• Similarly, Papaya Global, acts as a custodian on behalf of customers and assumes legal responsibilities for employing and paying contractors worldwide. As part of its services, it offers a global payroll system for cross-border payments and a workforce management platform that handles workforce benefits and contractor onboarding.
  • Wagestream, on the other hand, allows employees to stream their earned wages into their accounts instantly through a mobile app. This does not only reduce the barriers to requesting an advance from your employer, but also provides short-term financial flexibility and avoids unnecessary overdraft fees, especially for employees that work paycheck to paycheck.

Looking ahead

The ideas in this blogpost barely scratch the surface of some of the measures that can be implemented by organisations. Also, I am sure that my view on the future of work is incomplete, so I am always happy to start a conversation, receive feedback and learn from entrepreneurs that are building companies in this space! Reach out here on Medium or email me at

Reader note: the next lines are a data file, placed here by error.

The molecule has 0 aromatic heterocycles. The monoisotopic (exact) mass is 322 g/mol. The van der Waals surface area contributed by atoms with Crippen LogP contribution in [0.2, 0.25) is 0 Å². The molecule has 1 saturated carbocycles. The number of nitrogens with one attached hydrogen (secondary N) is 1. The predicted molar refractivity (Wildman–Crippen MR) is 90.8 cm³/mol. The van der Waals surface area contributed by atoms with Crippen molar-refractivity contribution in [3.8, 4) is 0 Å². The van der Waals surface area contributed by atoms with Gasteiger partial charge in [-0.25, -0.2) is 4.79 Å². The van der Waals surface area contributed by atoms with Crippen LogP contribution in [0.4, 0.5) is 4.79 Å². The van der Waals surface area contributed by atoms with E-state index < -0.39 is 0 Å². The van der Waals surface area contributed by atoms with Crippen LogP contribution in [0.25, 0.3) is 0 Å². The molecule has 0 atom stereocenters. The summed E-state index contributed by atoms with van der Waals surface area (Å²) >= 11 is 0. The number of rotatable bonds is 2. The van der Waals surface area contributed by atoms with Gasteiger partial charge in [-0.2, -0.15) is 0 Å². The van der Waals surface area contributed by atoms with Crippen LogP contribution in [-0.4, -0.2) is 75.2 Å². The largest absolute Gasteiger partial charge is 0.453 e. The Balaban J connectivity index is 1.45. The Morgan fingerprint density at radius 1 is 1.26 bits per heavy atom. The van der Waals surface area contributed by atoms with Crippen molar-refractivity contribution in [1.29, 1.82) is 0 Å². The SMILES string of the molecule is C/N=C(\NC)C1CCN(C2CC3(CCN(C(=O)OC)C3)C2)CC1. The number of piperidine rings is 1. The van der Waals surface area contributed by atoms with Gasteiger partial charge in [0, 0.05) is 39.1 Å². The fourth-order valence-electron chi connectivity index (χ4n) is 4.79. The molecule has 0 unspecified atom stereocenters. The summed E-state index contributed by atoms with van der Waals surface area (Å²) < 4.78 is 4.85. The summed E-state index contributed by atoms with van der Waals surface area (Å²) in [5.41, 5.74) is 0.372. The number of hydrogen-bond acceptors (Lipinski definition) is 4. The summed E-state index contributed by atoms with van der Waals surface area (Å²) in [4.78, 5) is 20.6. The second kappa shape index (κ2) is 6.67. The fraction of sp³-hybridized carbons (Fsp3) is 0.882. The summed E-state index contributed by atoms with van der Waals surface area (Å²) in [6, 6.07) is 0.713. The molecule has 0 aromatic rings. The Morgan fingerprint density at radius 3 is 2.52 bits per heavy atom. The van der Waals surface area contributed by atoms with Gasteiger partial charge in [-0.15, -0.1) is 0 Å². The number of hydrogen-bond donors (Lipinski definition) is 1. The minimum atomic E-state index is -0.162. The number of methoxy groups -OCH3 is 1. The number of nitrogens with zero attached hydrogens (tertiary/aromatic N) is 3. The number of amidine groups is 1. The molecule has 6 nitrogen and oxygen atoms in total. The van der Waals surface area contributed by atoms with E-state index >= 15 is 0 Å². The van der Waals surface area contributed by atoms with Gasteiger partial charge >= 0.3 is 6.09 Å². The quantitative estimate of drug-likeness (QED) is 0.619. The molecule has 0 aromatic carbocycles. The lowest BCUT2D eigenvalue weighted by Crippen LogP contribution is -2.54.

While this post focused on organisations as entities involved in the future of work, my next post on this topic will explore the future of work through an ethical and political lens and, therefore, identify possible solutions how policymakers may counteract the negative externalities of this transition.

This blogpost was orignally published on Medium on February 14th, 2020.